Ever since I quit smoking in 2007 right before entering the TRANSFORMS clinical trial for Gilenya (Fingolimod), I have been (at least in my eyes) overweight. I gained probably 15 lbs. after quitting cigarettes. For the sake of full disclosure and honesty, I'll say I started out at 115 lb. and ended up at around 129-130 lb. Over the last few months of trying first one thing then another I had gotten down to 124 lb.
Now I know a lot of people who struggle with their weight will look at that and scoff, telling me I should be happy when I weighed 130 and that it's still "thin" compared to their own weight. While this may be true, one's own body image is a matter of perspective with one's own perception often distorted. I have always been thin all my life, so having any "muffin top" or extra padding in places not formerly occupied by fat is unnerving -- and uncomfortable -- to me.
I have noticed that just the addition of 15 lbs. has made a real difference in how my body responds to the residual MS symptoms I have always had since my very first, and most acute, MS attack way back in 1999. My left leg has always been weaker than my right, and my legs seem to tire faster when transporting the 3 seemingly permanent 5-pound-sacks-of-potatoes I've acquired since giving up the butts. Just getting myself up from a sitting position takes more effort.
Bending over to tie my shoes can leave me struggling and out of breath. I feel greater fatigue. And refusing to give up the "skinny" jeans, shoe-horning myself into pants meant for a younger, trimmer me, adds nothing to my comfort.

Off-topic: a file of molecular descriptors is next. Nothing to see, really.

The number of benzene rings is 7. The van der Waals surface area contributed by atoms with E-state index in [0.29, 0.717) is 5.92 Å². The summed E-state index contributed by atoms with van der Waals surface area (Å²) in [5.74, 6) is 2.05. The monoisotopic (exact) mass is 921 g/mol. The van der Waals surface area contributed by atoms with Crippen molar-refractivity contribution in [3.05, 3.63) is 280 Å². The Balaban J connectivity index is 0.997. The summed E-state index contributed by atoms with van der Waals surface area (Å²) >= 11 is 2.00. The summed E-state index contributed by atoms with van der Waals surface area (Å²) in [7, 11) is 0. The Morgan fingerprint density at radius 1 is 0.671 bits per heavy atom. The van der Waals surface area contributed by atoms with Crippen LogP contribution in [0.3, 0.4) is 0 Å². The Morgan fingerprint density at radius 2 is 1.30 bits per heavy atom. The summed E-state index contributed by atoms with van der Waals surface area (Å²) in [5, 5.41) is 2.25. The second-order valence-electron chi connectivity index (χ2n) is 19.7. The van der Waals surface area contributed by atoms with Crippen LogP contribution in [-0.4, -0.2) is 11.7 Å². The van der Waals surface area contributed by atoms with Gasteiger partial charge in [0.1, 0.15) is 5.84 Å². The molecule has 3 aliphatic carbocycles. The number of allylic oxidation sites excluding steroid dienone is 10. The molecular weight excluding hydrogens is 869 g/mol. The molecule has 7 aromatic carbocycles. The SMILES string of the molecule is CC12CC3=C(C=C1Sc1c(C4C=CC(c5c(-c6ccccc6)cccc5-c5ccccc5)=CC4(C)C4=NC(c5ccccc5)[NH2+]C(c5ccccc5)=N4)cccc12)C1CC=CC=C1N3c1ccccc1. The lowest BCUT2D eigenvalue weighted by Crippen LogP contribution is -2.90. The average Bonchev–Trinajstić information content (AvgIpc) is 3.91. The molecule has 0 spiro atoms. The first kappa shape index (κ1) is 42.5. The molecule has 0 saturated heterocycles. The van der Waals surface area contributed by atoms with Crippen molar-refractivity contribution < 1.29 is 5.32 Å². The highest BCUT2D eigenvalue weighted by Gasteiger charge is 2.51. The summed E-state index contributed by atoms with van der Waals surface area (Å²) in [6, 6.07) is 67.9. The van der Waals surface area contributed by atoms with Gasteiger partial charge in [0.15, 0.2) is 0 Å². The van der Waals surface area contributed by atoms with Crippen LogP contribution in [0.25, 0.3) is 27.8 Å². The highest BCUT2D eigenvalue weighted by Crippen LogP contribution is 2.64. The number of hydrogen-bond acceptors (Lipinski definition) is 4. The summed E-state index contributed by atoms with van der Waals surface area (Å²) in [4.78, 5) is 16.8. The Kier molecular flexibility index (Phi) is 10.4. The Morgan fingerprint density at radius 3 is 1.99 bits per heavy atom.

I can't afford new clothes and I'm tired of seeing myself staring back from what obviously must be a fun house mirror because NO WAY can that be my stomach, hips or thighs. So I'm doing something about it.
I am all about taking control of your health. I have spoken on that very topic many, many times. I think a person should be their own advocate, make changes for the better wherever they can, and enlist the help of others when they need to. So it's only natural that, while I'm preaching self-advocacy, I need to DO something about this body that's making me unhappy.
When I was a small child my mother took me to the doctor and asked "how can I fatten her up?" I was painfully thin, twig-like and appearing so fragile a good wind might snap me in two. The doctor, a man from eastern Europe, told my mother quite matter-of-factly, "Fat is not healthy." And that was that.
I remained thin into my adult life when I only broke into the triple digits after becoming pregnant at 98 lbs. with my first son. I ballooned up to 160 lb. at the peak of my pregnancy and then by all rights I should have whizzed around the room like a unknotted balloon the way I reverted to my near starting weight, stopping at 105 lbs. after giving birth.